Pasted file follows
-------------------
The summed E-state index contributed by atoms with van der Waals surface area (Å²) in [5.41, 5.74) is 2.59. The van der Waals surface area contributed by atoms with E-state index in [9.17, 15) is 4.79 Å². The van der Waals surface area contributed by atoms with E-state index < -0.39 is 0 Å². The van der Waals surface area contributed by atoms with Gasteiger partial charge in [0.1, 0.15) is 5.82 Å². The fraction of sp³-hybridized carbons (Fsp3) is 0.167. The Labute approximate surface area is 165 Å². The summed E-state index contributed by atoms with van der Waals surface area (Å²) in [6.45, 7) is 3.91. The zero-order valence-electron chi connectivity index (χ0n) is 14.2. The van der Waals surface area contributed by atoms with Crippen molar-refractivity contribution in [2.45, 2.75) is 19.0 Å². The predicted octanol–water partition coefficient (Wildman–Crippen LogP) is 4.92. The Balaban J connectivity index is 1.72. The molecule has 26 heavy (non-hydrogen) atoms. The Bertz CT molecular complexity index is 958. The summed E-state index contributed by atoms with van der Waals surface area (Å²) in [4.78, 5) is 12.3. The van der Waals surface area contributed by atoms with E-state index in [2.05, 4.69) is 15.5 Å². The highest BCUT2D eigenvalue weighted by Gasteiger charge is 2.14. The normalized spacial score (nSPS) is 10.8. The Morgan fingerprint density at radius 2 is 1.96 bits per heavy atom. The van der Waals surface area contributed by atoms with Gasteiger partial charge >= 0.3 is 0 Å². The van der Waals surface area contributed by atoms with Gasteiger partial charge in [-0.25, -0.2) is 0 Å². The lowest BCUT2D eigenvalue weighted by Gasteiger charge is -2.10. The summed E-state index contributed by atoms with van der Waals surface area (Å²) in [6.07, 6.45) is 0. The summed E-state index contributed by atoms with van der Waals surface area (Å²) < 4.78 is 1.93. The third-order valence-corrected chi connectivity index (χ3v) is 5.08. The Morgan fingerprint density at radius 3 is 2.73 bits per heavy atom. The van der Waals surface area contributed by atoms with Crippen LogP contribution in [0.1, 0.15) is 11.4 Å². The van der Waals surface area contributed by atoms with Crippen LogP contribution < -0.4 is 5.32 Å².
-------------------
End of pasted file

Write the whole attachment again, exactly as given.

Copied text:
The summed E-state index contributed by atoms with van der Waals surface area (Å²) in [5.41, 5.74) is 2.59. The van der Waals surface area contributed by atoms with E-state index in [9.17, 15) is 4.79 Å². The van der Waals surface area contributed by atoms with E-state index < -0.39 is 0 Å². The van der Waals surface area contributed by atoms with Gasteiger partial charge in [0.1, 0.15) is 5.82 Å². The fraction of sp³-hybridized carbons (Fsp3) is 0.167. The Labute approximate surface area is 165 Å². The summed E-state index contributed by atoms with van der Waals surface area (Å²) in [6.45, 7) is 3.91. The zero-order valence-electron chi connectivity index (χ0n) is 14.2. The van der Waals surface area contributed by atoms with Crippen molar-refractivity contribution in [2.45, 2.75) is 19.0 Å². The predicted octanol–water partition coefficient (Wildman–Crippen LogP) is 4.92. The Balaban J connectivity index is 1.72. The molecule has 26 heavy (non-hydrogen) atoms. The Bertz CT molecular complexity index is 958. The summed E-state index contributed by atoms with van der Waals surface area (Å²) in [4.78, 5) is 12.3. The van der Waals surface area contributed by atoms with E-state index in [2.05, 4.69) is 15.5 Å². The highest BCUT2D eigenvalue weighted by Gasteiger charge is 2.14. The normalized spacial score (nSPS) is 10.8. The Morgan fingerprint density at radius 2 is 1.96 bits per heavy atom. The van der Waals surface area contributed by atoms with Gasteiger partial charge >= 0.3 is 0 Å². The van der Waals surface area contributed by atoms with Gasteiger partial charge in [-0.25, -0.2) is 0 Å². The lowest BCUT2D eigenvalue weighted by Gasteiger charge is -2.10. The summed E-state index contributed by atoms with van der Waals surface area (Å²) in [6.07, 6.45) is 0. The summed E-state index contributed by atoms with van der Waals surface area (Å²) < 4.78 is 1.93. The third-order valence-corrected chi connectivity index (χ3v) is 5.08. The Morgan fingerprint density at radius 3 is 2.73 bits per heavy atom. The van der Waals surface area contributed by atoms with Crippen LogP contribution in [0.1, 0.15) is 11.4 Å². The van der Waals surface area contributed by atoms with Crippen LogP contribution < -0.4 is 5.32 Å².